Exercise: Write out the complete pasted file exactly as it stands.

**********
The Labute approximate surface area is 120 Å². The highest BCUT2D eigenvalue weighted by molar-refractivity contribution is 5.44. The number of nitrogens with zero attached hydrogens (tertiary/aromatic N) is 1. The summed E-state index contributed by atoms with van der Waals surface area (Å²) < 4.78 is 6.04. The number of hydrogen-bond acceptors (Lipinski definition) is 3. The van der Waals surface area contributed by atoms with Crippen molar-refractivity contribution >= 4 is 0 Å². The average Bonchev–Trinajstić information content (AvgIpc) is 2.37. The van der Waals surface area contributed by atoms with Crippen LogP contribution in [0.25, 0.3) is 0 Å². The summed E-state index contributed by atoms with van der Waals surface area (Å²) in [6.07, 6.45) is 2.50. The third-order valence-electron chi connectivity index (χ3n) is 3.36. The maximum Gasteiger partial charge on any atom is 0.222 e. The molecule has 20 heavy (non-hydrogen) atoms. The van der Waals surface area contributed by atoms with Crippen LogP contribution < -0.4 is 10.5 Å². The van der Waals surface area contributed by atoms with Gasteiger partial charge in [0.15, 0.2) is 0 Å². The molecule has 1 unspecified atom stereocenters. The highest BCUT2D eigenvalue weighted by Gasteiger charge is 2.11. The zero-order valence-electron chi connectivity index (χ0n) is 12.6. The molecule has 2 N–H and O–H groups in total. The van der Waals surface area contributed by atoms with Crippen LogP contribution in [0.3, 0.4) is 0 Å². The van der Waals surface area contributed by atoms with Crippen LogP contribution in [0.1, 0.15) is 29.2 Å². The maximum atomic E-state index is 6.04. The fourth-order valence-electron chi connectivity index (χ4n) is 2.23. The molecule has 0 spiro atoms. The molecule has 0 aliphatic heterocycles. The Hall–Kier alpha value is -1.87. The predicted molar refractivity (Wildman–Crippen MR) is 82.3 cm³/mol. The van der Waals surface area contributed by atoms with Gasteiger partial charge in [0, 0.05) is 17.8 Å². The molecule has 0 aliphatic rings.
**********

The Labute approximate surface area is 120 Å². The highest BCUT2D eigenvalue weighted by molar-refractivity contribution is 5.44. The number of nitrogens with zero attached hydrogens (tertiary/aromatic N) is 1. The summed E-state index contributed by atoms with van der Waals surface area (Å²) < 4.78 is 6.04. The number of hydrogen-bond acceptors (Lipinski definition) is 3. The van der Waals surface area contributed by atoms with Crippen molar-refractivity contribution >= 4 is 0 Å². The average Bonchev–Trinajstić information content (AvgIpc) is 2.37. The van der Waals surface area contributed by atoms with Crippen LogP contribution in [0.25, 0.3) is 0 Å². The summed E-state index contributed by atoms with van der Waals surface area (Å²) in [6.07, 6.45) is 2.50. The third-order valence-electron chi connectivity index (χ3n) is 3.36. The maximum Gasteiger partial charge on any atom is 0.222 e. The molecule has 20 heavy (non-hydrogen) atoms. The van der Waals surface area contributed by atoms with Crippen LogP contribution < -0.4 is 10.5 Å². The van der Waals surface area contributed by atoms with Gasteiger partial charge in [0.15, 0.2) is 0 Å². The molecule has 1 unspecified atom stereocenters. The highest BCUT2D eigenvalue weighted by Gasteiger charge is 2.11. The zero-order valence-electron chi connectivity index (χ0n) is 12.6. The molecule has 2 N–H and O–H groups in total. The van der Waals surface area contributed by atoms with Crippen LogP contribution in [0.3, 0.4) is 0 Å². The van der Waals surface area contributed by atoms with Crippen LogP contribution in [0.1, 0.15) is 29.2 Å². The maximum atomic E-state index is 6.04. The fourth-order valence-electron chi connectivity index (χ4n) is 2.23. The molecule has 0 spiro atoms. The molecule has 0 aliphatic heterocycles. The Hall–Kier alpha value is -1.87. The predicted molar refractivity (Wildman–Crippen MR) is 82.3 cm³/mol. The van der Waals surface area contributed by atoms with Gasteiger partial charge in [0, 0.05) is 17.8 Å². The molecule has 0 aliphatic rings.